v. Boch-G.

In your case, the court’s strong intervention was unpleasant and painful, but in retrospect it seems to have been the right thing.

N.

Yes it was the right thing! Things were happening so fast then - first mum was gone, and then we were told that we would go to YY. We both thought that mum would come back.

R.

Then, when we got to YY, we initially had no contact with our mother for several months. Not even on the telephone. As a young child, I would sometimes look whether she was listed in the phone directory. It was really hard for me not having any contact with her.

v. Boch-G.

You were given a legal representative. Did you find that useful?

R.

She was really bad in our eyes at the time.

N.

For my mother she’s still the devil incarnate today. She’s frightened by the sight of her - even today. She was very strict with my mother. Other than my father, she was the first person who saw things for what they were and would then get everything done properly.

v. Boch-G.

Another thing: didn't you have all this anger against your father when you still believed everything? How do you see that now?

N.

Today, I’m really sorry for everything, including how I insulted my father. When we got to YY, both of us initially didn’t trust him at all.

R.

Yes, I did!

v. Boch-G.

N., you weren’t sure whether things were OK the way they were?

N.

Exactly.

v. Boch-G.

So when did you feel: that gives me a sense of security, that's alright? Did that come bit by bit?

N.

I started feeling that at some point - very slowly. After about half a year. That was a difficult time - for my father too - all this to-ing and fro-ing. He would have real fits of temper then, and my mother took advantage of that and had the court case reopened.

R.

I didn’t know at all what to feel for my dad. Mother had told me he was bad, but when he was there in front of me, he was really nice to me. That was very confusing.

v. Boch-G.

Were you able to talk about that?

N.

We could've talked about it, but I don't think we did at the time. Later we talked a lot. We stuck together, but initially we didn't talk about things.

v. Boch-G.

So how did you get to now live with your dad but regularly visit your mum? That wasn't to be expected.

R.

First we had supervised meetings with my mother - with psychologists sitting in the room next door. Maybe our mother didn't say anything because of the CCTV.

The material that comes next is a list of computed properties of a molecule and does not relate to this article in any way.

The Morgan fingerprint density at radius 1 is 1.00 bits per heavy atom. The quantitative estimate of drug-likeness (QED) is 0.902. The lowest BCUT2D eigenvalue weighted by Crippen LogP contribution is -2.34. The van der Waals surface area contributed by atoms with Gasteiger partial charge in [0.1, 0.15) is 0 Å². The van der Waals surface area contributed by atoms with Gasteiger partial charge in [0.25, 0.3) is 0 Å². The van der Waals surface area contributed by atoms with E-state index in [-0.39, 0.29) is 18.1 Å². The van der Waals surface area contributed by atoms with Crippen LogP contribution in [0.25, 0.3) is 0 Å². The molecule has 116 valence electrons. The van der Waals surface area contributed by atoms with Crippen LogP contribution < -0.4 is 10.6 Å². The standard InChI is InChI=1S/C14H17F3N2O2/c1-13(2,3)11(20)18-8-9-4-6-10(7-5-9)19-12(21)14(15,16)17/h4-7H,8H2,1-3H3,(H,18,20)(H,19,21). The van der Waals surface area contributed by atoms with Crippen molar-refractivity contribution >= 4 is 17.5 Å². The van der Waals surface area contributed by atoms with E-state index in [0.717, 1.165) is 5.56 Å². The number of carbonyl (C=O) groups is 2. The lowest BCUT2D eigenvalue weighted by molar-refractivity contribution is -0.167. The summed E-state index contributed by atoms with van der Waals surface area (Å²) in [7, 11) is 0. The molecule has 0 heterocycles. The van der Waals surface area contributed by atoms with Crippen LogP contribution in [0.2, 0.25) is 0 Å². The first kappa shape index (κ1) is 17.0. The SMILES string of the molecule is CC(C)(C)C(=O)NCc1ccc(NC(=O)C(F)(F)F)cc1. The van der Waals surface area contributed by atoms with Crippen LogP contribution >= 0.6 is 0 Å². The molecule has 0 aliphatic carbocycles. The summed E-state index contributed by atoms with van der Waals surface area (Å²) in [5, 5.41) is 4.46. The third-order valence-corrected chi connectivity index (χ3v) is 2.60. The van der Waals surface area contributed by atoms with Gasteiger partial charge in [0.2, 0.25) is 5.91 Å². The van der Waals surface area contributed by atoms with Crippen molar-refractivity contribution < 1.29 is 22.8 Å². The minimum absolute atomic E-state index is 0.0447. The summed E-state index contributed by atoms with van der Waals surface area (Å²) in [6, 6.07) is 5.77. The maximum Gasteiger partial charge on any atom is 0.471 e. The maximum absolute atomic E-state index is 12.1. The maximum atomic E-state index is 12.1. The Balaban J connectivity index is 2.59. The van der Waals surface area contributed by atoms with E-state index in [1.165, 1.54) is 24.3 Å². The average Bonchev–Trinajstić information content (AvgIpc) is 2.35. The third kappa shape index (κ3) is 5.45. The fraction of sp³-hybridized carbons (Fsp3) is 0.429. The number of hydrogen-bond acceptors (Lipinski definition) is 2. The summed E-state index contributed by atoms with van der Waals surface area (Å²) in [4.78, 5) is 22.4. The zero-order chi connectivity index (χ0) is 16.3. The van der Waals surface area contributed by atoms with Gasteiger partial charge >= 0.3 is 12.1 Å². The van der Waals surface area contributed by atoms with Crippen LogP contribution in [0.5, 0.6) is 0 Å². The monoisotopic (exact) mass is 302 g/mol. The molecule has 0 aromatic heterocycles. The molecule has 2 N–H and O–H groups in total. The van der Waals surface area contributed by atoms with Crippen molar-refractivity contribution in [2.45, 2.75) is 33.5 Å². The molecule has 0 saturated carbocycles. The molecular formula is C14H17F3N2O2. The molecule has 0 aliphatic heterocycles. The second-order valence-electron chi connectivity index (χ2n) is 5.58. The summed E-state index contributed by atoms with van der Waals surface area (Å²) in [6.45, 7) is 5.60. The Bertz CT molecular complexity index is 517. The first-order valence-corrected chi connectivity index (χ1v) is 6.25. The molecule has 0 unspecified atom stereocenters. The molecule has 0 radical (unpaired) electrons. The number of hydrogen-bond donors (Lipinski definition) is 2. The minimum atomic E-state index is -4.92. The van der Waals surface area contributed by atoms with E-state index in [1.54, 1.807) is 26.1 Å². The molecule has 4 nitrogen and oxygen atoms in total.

v. Boch-G.

If you were to give some advice to a judge or an expert - what would you tell them?

N.

I would help prevent contact with one parent being broken off completely. Maybe there should be supervised meetings. I would certainly not recommend that one parent is no longer allowed to do anything. I would allow the writing of letters. The parent who has custody should be able to read the letters to make sure there's nothing bad in them - certainly with young children like we were then. I would not put the child in a situation where they have to decide who they want to live with.

R.

I think it's important for children to have both parents. For small children it's less awful than you'd think to visit one parent. Small children sometimes talk a lot of rubbish.

v. Boch-G.

One could say you had been forced into a solution that you both say today was right even if it was painful.

N.

It should've been made earlier!

v. Boch-G.

Does that mean leaving the decision to the child means placing too much of a burden on them?

N.

Yes, too much responsibility! I think the youth welfare offices and the courts take the easy way out.

R.

Children aren't able to judge, particularly when they're under the influence of one parent. That's why they believe what they're told.

v. Boch-G.

We have tried to gain an understanding of your situation at the time, of how you experienced things then and how you see them now from some distance. I found it very interesting that you said the authorities should have intervened earlier. That could be an important impulse for assessing complex situations such as the one you experienced.
Thank you very much for your willingness to participate in this interview and for your openness!

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Citation: Boch-Galhau W (2020) Parental Alienation: A Serious Form of Child Psychological Abuse-A Worldwide Health Problem. Ann Case Report 5: 566. DOI: 10.29011/2574-7754.100566